A range of pediatric drugs that were manufactured in India is still being blamed for the deaths of hundreds of children from around the world.
Interestingly, this same range of fatal pediatric medicines from India is currently in use at many hospitals and healthcare facilities in Guyana.
However, there has never been any state-sanctioned investigation of the pediatric drugs in Guyana to determine whether they are still safe to use here, or if any infant deaths could be attributed to the use of any one of the drugs, or any combination of the drugs.
The infant death spells which had started at a Kashmir Hospital a few years back has killed several hundred children, but has not subsided, since medical officials in several countries mainly across Africa and Asia are still complaining.
The World Health Organization and the United States has since agreed that India has a serious problem with the quality of many of its medicines.
As a matter of fact, the US Federal Drug Administration (FDA) has expressed its wariness at several major Indian pharmaceutical manufacturers who have become notorious for exporting adulterated and low-quality versions of many major drugs that are in use today.
As a result, many of those companies are currently under the microscope of US investigators who are also looking at the quality of drugs that they are exporting to other countries.
One of those pharmaceutical companies is Ranbaxy, who was lashed with a half a billion (US) dollars fine as a result of their continued penchant for skulduggery.
From repeatedly lying to the FDA, to running a medicine packaging plant that is overrun with flies, Ranbaxy has a long rap-sheet when it comes to crooked pharmaceutical dealings.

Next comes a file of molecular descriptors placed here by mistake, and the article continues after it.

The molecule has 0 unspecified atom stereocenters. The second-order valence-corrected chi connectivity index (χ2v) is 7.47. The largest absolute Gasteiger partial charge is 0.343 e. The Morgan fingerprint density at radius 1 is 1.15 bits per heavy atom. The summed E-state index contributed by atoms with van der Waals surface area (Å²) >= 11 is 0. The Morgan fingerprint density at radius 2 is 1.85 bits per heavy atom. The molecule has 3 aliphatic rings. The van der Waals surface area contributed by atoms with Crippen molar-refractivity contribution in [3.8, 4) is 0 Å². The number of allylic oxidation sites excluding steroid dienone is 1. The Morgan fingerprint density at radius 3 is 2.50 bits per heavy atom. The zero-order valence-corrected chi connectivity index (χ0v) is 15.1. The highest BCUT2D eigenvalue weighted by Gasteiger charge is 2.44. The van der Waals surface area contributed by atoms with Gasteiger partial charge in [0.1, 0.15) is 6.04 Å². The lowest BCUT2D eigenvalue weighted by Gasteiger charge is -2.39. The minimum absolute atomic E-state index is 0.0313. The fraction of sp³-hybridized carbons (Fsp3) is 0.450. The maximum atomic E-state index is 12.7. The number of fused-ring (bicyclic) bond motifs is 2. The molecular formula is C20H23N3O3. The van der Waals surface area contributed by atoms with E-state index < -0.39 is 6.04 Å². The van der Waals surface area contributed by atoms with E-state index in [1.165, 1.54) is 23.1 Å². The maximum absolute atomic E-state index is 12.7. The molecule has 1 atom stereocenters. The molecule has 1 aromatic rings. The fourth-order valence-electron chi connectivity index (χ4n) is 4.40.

Interestingly, Ranbaxy is one of the largest suppliers of medicines from India to Guyana.
At least two local private hospitals and a popular pharmaceutical importer stocks more than 80% of their drugs from the same company, which often exports under many of its various company brands.
Already, there have been many previous reports which had established that at least 35% of the drugs that are imported into Guyana are fake.
And with larger companies in India now exporting weaker and adulterated versions of various drugs to Guyana, it is now believed that just around 70% of the drugs imported from India are adulterated. An issue that will certainly put the nation’s health at risk.
For example, a US FDA test of several antibiotics tablets that were imported from India to Guyana, showed that the drugs were weak and medically useless in many instances.
The same pattern seems to be the case for many other classes of medicines.
It is widely believed that the United States FDA had passed on critical information to Guyanese authorities regarding the US’s suspicions that at least two hospitals and another pharmaceutical importer may be deliberately importing adulterated drugs from India.
However, a recent court ruling in favor of a local private hospital that was suspected of importing substandard medicine from India has established how difficult it is to effectively regulate a sector that has its fingers on the pulse of many politicians and industry stakeholders who may have the power to regulate them.
A usually reliable source at the US FDA has since told the Guyana Guardian that they are currently compiling a list of black-market pharmaceutical importers in Guyana who may be profiting from the handling of dirty medicine.
While not divulging what the United States intended to do with that information, she reiterated that those Guyanese agencies such as the Food and Drug Department may probably be too weak, understaffed, and unsupported by modern legislation to confront the problem.
But on the other hand, while India may have its share of crooked medicine manufacturers, the FDA agrees that a greater percentage of pharmaceutical plants in India have satisfied their requirements.
Similarly, many Indian pharmaceutical executives are of the view that the media are not often fair to the country’s 15 billion dollars per year industry.
For them, creating the impression that most of the medicines that are imported from India are substandard, is totally wrong and out of place.
“Yes, stronger enforcement is needed. But to say that India is overrun by counterfeits is unjustified, says Satish Reddy, President of India’s Pharmaceutical Alliance.